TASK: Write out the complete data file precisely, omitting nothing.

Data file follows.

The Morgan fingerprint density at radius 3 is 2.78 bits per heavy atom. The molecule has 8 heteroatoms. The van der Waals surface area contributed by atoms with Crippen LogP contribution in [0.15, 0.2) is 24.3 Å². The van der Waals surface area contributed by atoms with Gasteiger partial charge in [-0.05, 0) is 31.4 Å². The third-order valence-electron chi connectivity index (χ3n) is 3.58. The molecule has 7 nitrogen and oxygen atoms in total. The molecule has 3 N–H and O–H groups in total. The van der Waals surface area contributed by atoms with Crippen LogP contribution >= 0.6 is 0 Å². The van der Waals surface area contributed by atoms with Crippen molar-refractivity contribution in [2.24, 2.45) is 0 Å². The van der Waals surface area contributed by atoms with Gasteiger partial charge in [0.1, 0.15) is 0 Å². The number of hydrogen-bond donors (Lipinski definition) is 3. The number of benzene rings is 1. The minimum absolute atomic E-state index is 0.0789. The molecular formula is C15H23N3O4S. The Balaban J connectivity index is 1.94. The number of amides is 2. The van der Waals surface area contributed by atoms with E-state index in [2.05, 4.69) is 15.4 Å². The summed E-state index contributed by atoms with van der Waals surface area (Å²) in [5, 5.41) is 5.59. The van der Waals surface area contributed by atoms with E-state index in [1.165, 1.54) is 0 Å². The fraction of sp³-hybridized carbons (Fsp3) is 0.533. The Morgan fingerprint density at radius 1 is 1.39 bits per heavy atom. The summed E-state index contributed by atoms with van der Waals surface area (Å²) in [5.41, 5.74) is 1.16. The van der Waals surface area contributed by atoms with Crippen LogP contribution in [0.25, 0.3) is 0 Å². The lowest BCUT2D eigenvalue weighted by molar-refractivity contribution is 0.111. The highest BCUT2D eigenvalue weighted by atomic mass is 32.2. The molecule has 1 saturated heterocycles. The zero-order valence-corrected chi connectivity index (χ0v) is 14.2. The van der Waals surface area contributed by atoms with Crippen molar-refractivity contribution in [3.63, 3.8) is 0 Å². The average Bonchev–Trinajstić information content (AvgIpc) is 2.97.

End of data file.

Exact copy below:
The Morgan fingerprint density at radius 3 is 2.78 bits per heavy atom. The molecule has 8 heteroatoms. The van der Waals surface area contributed by atoms with Crippen LogP contribution in [0.15, 0.2) is 24.3 Å². The van der Waals surface area contributed by atoms with Gasteiger partial charge in [-0.05, 0) is 31.4 Å². The third-order valence-electron chi connectivity index (χ3n) is 3.58. The molecule has 7 nitrogen and oxygen atoms in total. The molecule has 3 N–H and O–H groups in total. The van der Waals surface area contributed by atoms with Crippen LogP contribution >= 0.6 is 0 Å². The van der Waals surface area contributed by atoms with Crippen molar-refractivity contribution in [2.24, 2.45) is 0 Å². The van der Waals surface area contributed by atoms with Gasteiger partial charge in [0.1, 0.15) is 0 Å². The number of hydrogen-bond donors (Lipinski definition) is 3. The number of benzene rings is 1. The minimum absolute atomic E-state index is 0.0789. The molecular formula is C15H23N3O4S. The Balaban J connectivity index is 1.94. The number of amides is 2. The van der Waals surface area contributed by atoms with E-state index in [2.05, 4.69) is 15.4 Å². The summed E-state index contributed by atoms with van der Waals surface area (Å²) in [5, 5.41) is 5.59. The van der Waals surface area contributed by atoms with E-state index in [1.165, 1.54) is 0 Å². The fraction of sp³-hybridized carbons (Fsp3) is 0.533. The Morgan fingerprint density at radius 1 is 1.39 bits per heavy atom. The summed E-state index contributed by atoms with van der Waals surface area (Å²) in [5.41, 5.74) is 1.16. The van der Waals surface area contributed by atoms with Crippen LogP contribution in [0.25, 0.3) is 0 Å². The lowest BCUT2D eigenvalue weighted by molar-refractivity contribution is 0.111. The highest BCUT2D eigenvalue weighted by atomic mass is 32.2. The molecule has 1 saturated heterocycles. The zero-order valence-corrected chi connectivity index (χ0v) is 14.2. The van der Waals surface area contributed by atoms with Crippen molar-refractivity contribution in [3.63, 3.8) is 0 Å². The average Bonchev–Trinajstić information content (AvgIpc) is 2.97.